ABOUT PHOTOGRAPHY II Artefact exegesis
D. I. M A R T I N
This catalogue recounts a collection of considerations that instigated the production of the following projects as well as, the ideas that I discovered through both the making and exhibiting of this work.
In the process of
making art my mind freely imagines and conceptualises aspects of the world that I would otherwise not contemplate – the subsequent processes of installing the work in an exhibition space adds further ideas to those generated in the making processes.
My work practice is not about
delivering preconceived ideas it is about discovering aspects of things, the world, and myself in new and alternative ways.
In loving memory of my Dad, Ian Edgar William Martin 1928 – 2009, who spent many hours traveling across the country assisting me install my exhibitions. Not always understanding what the dickens was going on in my artwork he thoroughly charmed staff and artists at a host of galleries throughout my career.
A photograph is a chair. Jean Paul Sartre told me so. Rene Magritte made a painting of it, turned it into a pipe, and then said it wasn’t really a pipe at all. Roland Barthes later found that the chair was indeed a photograph. It turned out to be a photograph of his mother - but not one that he recognized. Barthes decided not to show it to us because we wouldn’t have recognized it either – we probably would have concluded that it was really a chair after all.
Artefact 1 Ten vintage 120 roll films on Perspex stand, in vitrine on plinth. The films have been exposed but have not been developed. From the vintage of the film stock, it is deduced that the films were exposed in the 1950/60s – over forty years before the death of the photographer.
Films from the estate of Geoff Lithgow, Broken Hill, NSW
When I look at photographs my mind always turns to thinking about the photographer. I think about the photographer there, before the subject.
I think about possible relationships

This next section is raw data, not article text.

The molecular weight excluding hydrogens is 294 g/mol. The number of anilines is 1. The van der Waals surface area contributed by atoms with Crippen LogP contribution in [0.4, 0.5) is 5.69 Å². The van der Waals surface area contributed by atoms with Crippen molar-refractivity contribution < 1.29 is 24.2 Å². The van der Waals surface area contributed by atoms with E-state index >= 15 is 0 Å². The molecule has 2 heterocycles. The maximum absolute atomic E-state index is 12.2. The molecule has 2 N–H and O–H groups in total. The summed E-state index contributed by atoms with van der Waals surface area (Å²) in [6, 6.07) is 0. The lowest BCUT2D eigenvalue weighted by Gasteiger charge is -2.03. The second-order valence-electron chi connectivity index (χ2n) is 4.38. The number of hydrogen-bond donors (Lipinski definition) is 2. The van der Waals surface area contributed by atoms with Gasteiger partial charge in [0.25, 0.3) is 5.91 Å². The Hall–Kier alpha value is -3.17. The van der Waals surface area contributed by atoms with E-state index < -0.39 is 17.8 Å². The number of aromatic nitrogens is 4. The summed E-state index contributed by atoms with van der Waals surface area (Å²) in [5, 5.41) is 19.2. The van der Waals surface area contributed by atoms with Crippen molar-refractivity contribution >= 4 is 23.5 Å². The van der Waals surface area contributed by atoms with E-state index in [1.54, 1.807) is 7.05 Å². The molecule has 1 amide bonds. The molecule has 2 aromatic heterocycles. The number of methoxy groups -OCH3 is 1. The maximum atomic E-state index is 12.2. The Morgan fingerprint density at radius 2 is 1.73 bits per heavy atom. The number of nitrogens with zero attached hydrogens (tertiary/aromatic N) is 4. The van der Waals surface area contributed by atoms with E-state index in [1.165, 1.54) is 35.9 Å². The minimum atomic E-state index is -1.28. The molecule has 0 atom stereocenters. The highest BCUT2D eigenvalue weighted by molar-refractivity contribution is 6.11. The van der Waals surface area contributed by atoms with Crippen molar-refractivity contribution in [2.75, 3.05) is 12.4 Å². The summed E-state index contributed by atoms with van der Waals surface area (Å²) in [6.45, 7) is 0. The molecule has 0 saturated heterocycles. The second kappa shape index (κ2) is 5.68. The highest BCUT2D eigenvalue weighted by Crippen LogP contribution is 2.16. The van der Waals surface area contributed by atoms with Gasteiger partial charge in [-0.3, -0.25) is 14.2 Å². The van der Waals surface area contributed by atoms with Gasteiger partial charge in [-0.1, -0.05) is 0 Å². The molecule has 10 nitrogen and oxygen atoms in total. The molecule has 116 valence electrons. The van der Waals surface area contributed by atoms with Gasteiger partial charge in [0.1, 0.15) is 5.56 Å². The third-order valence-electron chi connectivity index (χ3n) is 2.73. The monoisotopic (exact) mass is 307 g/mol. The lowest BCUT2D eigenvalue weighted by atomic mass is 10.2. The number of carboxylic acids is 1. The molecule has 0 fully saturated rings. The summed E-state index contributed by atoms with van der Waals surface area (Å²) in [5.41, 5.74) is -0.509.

between the photographer and the subject. I think about the decisions that the photographer has made when photographing the subject. I think about the processes the photographer has used. I think about what the photographer may have intended to convey with the photograph. I think myself into another’s mind. Artefact 1 comprises ten films arranged on a black tiered stand, which itself stands on a black perspex shape inside a museum-like vitrine. The tiered stand and footplate are integral to my conceptual intentions. Their blackness represents the inside of the photographer’s mind; like the blackness I see when I close my eyes – the boundless, murky blackness, within which ideas, imaginings and phantoms reside. The stand is an approximate of the area of the human head; the shape of the footplate is that of a human skull when viewed from directly above. Artefact 1 points to a photograph being a product of the mind – in both its inception and reception. This work is a reflection upon the latent shades and shadows imprinted on these rolls of film, as the latent forms and ideas that once existed in the photographer’s mind. The films are arranged on the stand, just as a photographer might arrange the elements comprising a photograph. This may seem an odd thing to write, for surely the world – such as seen in a landscape photograph – is there, in a specific order, already, and all the photographer does is stand before it and ‘click’? In actuality the photographer is visually trained in ‘how to see’ – consciously or otherwise.